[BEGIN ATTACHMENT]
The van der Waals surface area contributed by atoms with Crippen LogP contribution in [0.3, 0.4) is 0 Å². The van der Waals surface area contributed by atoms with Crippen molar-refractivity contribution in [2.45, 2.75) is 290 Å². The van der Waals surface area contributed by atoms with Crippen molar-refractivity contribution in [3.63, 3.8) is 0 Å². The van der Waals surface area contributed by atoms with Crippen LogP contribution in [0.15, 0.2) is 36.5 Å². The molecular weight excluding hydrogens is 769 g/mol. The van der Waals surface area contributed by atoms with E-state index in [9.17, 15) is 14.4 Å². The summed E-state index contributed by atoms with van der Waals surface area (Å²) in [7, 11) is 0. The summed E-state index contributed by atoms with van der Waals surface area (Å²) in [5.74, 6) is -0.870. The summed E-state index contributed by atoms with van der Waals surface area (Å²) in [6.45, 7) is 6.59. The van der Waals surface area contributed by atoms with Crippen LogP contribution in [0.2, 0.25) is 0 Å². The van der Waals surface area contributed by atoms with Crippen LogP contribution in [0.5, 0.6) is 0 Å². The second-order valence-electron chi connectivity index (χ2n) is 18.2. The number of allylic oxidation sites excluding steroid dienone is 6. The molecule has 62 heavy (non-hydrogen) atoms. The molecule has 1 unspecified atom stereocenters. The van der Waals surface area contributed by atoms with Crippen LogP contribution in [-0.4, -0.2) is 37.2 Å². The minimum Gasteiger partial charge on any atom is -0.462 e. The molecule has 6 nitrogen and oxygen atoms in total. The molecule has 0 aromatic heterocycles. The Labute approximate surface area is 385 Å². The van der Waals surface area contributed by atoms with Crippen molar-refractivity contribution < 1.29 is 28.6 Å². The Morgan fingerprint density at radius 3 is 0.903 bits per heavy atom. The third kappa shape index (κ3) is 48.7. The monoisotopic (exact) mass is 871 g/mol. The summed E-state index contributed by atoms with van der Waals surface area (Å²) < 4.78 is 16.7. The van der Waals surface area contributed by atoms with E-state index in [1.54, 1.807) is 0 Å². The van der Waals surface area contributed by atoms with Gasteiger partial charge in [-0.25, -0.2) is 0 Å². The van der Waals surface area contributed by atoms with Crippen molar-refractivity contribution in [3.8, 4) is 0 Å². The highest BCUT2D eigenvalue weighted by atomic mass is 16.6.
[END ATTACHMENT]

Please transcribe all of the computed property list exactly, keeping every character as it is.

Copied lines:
The van der Waals surface area contributed by atoms with Crippen LogP contribution in [0.3, 0.4) is 0 Å². The van der Waals surface area contributed by atoms with Crippen molar-refractivity contribution in [2.45, 2.75) is 290 Å². The van der Waals surface area contributed by atoms with Crippen molar-refractivity contribution in [3.63, 3.8) is 0 Å². The van der Waals surface area contributed by atoms with Crippen LogP contribution in [0.15, 0.2) is 36.5 Å². The molecular weight excluding hydrogens is 769 g/mol. The van der Waals surface area contributed by atoms with E-state index in [9.17, 15) is 14.4 Å². The summed E-state index contributed by atoms with van der Waals surface area (Å²) in [7, 11) is 0. The summed E-state index contributed by atoms with van der Waals surface area (Å²) in [5.74, 6) is -0.870. The summed E-state index contributed by atoms with van der Waals surface area (Å²) in [6.45, 7) is 6.59. The van der Waals surface area contributed by atoms with Crippen LogP contribution in [0.2, 0.25) is 0 Å². The van der Waals surface area contributed by atoms with Crippen LogP contribution in [0.5, 0.6) is 0 Å². The second-order valence-electron chi connectivity index (χ2n) is 18.2. The number of allylic oxidation sites excluding steroid dienone is 6. The molecule has 62 heavy (non-hydrogen) atoms. The molecule has 1 unspecified atom stereocenters. The van der Waals surface area contributed by atoms with Crippen LogP contribution in [-0.4, -0.2) is 37.2 Å². The minimum Gasteiger partial charge on any atom is -0.462 e. The molecule has 6 nitrogen and oxygen atoms in total. The molecule has 0 aromatic heterocycles. The Labute approximate surface area is 385 Å². The van der Waals surface area contributed by atoms with Crippen molar-refractivity contribution < 1.29 is 28.6 Å². The Morgan fingerprint density at radius 3 is 0.903 bits per heavy atom. The third kappa shape index (κ3) is 48.7. The monoisotopic (exact) mass is 871 g/mol. The summed E-state index contributed by atoms with van der Waals surface area (Å²) < 4.78 is 16.7. The van der Waals surface area contributed by atoms with E-state index in [1.54, 1.807) is 0 Å². The van der Waals surface area contributed by atoms with Gasteiger partial charge in [-0.25, -0.2) is 0 Å². The van der Waals surface area contributed by atoms with Crippen molar-refractivity contribution in [3.8, 4) is 0 Å². The highest BCUT2D eigenvalue weighted by atomic mass is 16.6.